The Dirt on Terroir

In the San Francisco Chronicle today I was reading about the trio of gentleman who have started “Terroir”, a wine bar and wine shop in a warehouse on Folsom Street in San Francisco. “Terroir” is focused on “Natural wines” that are described by writer Wolfgang Weber as “a sort of catchall term for organic, biodynamic and minimal intervention” wines.

You have to love a trio of guys like this, with so much passion for wine that they’d invest in opening a bar and shop that reflected that passion for “natural wines”.

However…(sorry boys), I think it a little unfortunate that in the course of positioning their new venture they denigrate American wines so forthrightly:

“Q. You don’t carry much domestic wine. Why?

Gerard: There’s just not such history in the States yet. I mean, yea, we feel overwhelmed by the commercialization of California wine, but it takes time, it’s a cultural thing to have wine be such a part of life, to spend centuries working a piece of ground. There hasn’t been the evolution,’

Ertoran: On top of expressing terror, our palate is not geared toward domestic wines.”

Take time for what? Is it really necessary to “spend centuries working a piece of ground” to make a “natural wine” or to produce a collection of wines from, say, California, that are clearly every bit as good as the “natural” wines that come out of France? Please! There are hundreds of wines in California alone that are produced with organic grapes, that are certified organic, that are made in a biodynamic fashion and that are produced with minimal intervention. But more importantly, these wines are every bit as good as the French and European wines in every respect.

I tire of this old refrain that “America must put a few centuries under its belt before it can claim parity of seriousness that the French and European producers naturally have.” It’s an absurd claim that derives from nothing more than fear and a well developed sense of marketing and brand positioning.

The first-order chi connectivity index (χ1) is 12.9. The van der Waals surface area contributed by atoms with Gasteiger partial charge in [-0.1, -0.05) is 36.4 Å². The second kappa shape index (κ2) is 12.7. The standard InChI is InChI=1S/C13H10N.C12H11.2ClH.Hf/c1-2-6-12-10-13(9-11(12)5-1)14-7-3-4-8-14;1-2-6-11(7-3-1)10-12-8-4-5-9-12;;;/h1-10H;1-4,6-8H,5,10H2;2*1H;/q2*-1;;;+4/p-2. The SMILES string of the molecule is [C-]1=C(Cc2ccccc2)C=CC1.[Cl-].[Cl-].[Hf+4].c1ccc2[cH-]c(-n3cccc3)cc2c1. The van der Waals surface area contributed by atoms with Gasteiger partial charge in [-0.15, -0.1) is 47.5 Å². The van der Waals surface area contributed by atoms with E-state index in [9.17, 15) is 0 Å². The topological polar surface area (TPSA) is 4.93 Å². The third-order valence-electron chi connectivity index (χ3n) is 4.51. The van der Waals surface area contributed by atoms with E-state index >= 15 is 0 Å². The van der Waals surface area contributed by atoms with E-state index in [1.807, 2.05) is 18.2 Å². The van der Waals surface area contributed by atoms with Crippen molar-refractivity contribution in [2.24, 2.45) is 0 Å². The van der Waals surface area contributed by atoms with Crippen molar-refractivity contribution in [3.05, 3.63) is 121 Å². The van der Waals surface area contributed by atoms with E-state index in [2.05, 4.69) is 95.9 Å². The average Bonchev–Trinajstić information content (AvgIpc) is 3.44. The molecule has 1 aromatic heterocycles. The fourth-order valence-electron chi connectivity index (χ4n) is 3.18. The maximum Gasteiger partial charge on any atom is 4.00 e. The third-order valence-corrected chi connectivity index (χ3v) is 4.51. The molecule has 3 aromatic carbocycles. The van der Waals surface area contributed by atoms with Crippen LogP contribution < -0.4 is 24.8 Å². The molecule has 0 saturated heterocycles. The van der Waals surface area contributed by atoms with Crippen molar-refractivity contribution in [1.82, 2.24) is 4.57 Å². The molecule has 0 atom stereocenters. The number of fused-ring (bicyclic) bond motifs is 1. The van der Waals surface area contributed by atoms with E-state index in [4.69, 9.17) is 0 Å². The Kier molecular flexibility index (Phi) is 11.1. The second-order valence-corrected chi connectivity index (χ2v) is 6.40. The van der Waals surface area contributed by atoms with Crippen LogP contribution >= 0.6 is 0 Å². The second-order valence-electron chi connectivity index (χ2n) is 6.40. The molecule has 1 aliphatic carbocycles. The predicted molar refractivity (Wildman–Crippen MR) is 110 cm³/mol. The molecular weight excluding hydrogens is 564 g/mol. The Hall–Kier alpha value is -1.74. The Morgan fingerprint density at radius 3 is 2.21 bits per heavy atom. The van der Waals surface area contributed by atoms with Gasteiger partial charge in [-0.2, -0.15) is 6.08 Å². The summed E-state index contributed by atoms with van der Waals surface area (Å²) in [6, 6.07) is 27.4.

Don’t get me wrong. It’s not as though the partners at the new “Terroir” are the first to make this kind of dismissive claim about American wines. There is a long tradition of it.

The fact is, it’s a cultural thing to be willing to open your eyes and make the wines of the New World a part of your life; to spend time gearing one’s palate toward an appreciation of all wines. There hasn’t been an evolution among Old Worlders toward this reality.

I sure am looking forward to visiting Terroir. It seem like a very cool place to hang out, browse, sip and talk. But I think I might bring a bottle of Bucklin Old Hill Ranch Zinfnadel with me under my coat and slip it across the counter for Gerard to try. Maybe I’ll bring him some Quivera wines. It would be nice to introduce him to the various vintages that Randall Grahm has produced too.

66 Responses

  1. Thomas Pellechia - November 7, 2008

    I agree. That “it takes centuries” stuff is complete nonsense. And I’d bet that most of the people issuing the nonsense have no clue that wine was produced on this continent as early as the 17th century–on the west, south, and east coasts and has been successfully commercially produced for just short of two centuries.

  2. Oenophilus - November 7, 2008

    Thank you, Tom. While I loved Terroir the two times I have been in, there is something very disingenuous about categorically dismissing hundreds of wines that are as “natural” as any coming from the “Old World”. Time to lubricate those creaky gears in your palate, boys! While our natural wines can be just as oxidized and skanky as any on your shelves, we have some lovelies as
    BTW – my ancestors in the Andes were fermenting some mighty good stuff way back in the recesses time as well.

  3. Joe Dressner - November 7, 2008

    I don’t understand the argument in this blog.
    I was introduced to a delicious California wine from Mike Dashe the last time I was at Terror. Someone at the counter also had a 1974 Cabernet from Napa that was tasting great.
    The three owners of Terroir might have a different notion of wine than Tom Wank but isn’t it nice that the Bay Area has an alternate outlet? It is certainly no problem finding Californian wine there.

  4. Lab Advocatus Diaboli - November 7, 2008

    Just for the sake of argument, I’ll take the Terroir Boys side on this. I’m a big fan of the magic mud and my cellar definitely slants more to the old world than the new. Although there are certainly a number of American producers focused on site-expressive wines (you mention a few, although Randall is hit and miss — though I’m anxious to try his line of Washington state Rieslings) and some of them are brilliant (Josh Jenson, Ted Lemon), it would still be hard to argue their approach as a mainstream force in US winemaking. A small Sonoma grower/producer told me recently about the very real challenges in finding a winemaker who would champion a minimal interventionist approach. Harder than you think to find someone who will make wine that way, she said.